Along the Grapevine

Lemon Balm and Mint Sun Tea



June is a super busy month for all of us who garden and/or forage. I am in the midst of several ‘projects’ in the kitchen and the garden, but not wanting to miss Fiesta Friday #74, I chose to take a break and make something very simple, and yet an appropriate treat for anyone who is exposed to the heat, sun and insects which are all part of the great outdoors experience.


Moving this plant away from my flowerbeds is just one of my projects.

Sun tea is a method of making ice tea involving mixing the tea and cold water and setting it in the sun for a few hours to infuse. I’d never made it before, as I worried a little about the effect the sun and heat would have on it and any bacterial growth. However, as I wanted to make a lemon balm tea, I figured this was the only way to do it without destroying much of the fragile flavour of the leaves.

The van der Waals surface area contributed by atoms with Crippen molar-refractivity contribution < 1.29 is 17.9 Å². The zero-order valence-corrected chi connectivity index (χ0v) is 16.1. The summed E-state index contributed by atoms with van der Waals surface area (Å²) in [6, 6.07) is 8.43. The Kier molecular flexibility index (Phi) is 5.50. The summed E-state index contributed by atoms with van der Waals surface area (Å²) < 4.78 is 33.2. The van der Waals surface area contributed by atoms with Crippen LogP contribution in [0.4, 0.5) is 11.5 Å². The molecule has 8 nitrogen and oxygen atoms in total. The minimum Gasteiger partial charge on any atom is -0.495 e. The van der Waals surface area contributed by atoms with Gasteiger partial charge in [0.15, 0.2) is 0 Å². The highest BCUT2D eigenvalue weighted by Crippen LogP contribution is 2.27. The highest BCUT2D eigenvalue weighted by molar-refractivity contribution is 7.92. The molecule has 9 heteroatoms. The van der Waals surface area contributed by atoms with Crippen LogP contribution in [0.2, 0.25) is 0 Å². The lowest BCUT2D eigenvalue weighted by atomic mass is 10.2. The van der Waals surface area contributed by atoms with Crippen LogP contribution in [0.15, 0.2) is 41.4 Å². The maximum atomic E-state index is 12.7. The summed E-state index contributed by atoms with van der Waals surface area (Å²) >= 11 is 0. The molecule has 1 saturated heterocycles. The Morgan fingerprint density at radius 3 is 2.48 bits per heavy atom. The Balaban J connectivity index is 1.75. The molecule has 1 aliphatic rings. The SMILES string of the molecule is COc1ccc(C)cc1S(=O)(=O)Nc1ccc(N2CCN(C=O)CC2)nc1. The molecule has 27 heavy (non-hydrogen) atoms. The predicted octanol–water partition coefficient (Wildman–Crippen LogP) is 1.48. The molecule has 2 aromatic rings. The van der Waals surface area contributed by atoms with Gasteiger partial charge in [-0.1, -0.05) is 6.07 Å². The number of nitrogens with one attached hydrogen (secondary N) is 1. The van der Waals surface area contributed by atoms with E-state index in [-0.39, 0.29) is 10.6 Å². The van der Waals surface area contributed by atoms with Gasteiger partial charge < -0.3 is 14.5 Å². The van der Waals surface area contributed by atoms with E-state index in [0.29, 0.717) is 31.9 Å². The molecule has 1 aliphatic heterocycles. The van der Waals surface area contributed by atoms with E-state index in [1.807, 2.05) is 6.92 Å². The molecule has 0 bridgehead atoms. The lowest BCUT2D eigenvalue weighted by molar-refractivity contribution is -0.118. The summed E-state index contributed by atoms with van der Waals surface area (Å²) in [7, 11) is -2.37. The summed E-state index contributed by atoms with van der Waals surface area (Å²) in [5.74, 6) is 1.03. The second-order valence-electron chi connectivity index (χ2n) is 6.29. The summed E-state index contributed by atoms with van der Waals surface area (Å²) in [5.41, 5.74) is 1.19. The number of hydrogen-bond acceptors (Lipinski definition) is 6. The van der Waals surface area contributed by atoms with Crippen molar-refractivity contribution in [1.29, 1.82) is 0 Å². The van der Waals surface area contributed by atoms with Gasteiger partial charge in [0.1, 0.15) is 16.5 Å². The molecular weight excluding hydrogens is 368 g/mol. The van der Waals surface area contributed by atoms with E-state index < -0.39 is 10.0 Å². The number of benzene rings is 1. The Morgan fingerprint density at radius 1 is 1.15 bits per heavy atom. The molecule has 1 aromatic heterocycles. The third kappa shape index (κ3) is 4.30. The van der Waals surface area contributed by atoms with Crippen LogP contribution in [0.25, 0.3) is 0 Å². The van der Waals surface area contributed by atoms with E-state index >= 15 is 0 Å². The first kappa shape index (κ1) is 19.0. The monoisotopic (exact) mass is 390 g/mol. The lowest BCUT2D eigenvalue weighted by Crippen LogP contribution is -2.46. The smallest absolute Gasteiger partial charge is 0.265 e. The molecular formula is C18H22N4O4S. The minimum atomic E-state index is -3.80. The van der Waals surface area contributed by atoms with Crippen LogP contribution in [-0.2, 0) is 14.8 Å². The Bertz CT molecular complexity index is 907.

To play it safe, I considered a few factors.

First, very clean water. Ours is well water which is filtered through a reverse osmosis system, so all good there.

Second, adding mint, which has anti-bacterial properties, might help. To be honest, I have no idea how much or in what form this is effective, but I felt somewhat reassured. And mint in any tisane is good.

Third, I used a little unpasteurized honey, another anti-bacterial ingredient as well as providing a little sweetness.

And finally, I decided to leave it in the sun no more than five hours, which worked out fine because that’s as much sun as we get anyway.

At any rate, I really find it hard to believe a sun tea can be all that risky. The more I thought about it, the more confident I felt.

To make the tea, I filled a 500 ml bottle with a handful of lemon balm leaves and a few sprigs of mint. I dissolved a Tbsp of honey into half a cup of warm water, let it cool, poured it into the jar and filled the jar with tap water. Then into a sunny spot it went and sat there for five hours.


Five hours in the sun

I cooled it in the fridge and then served with lots of ice.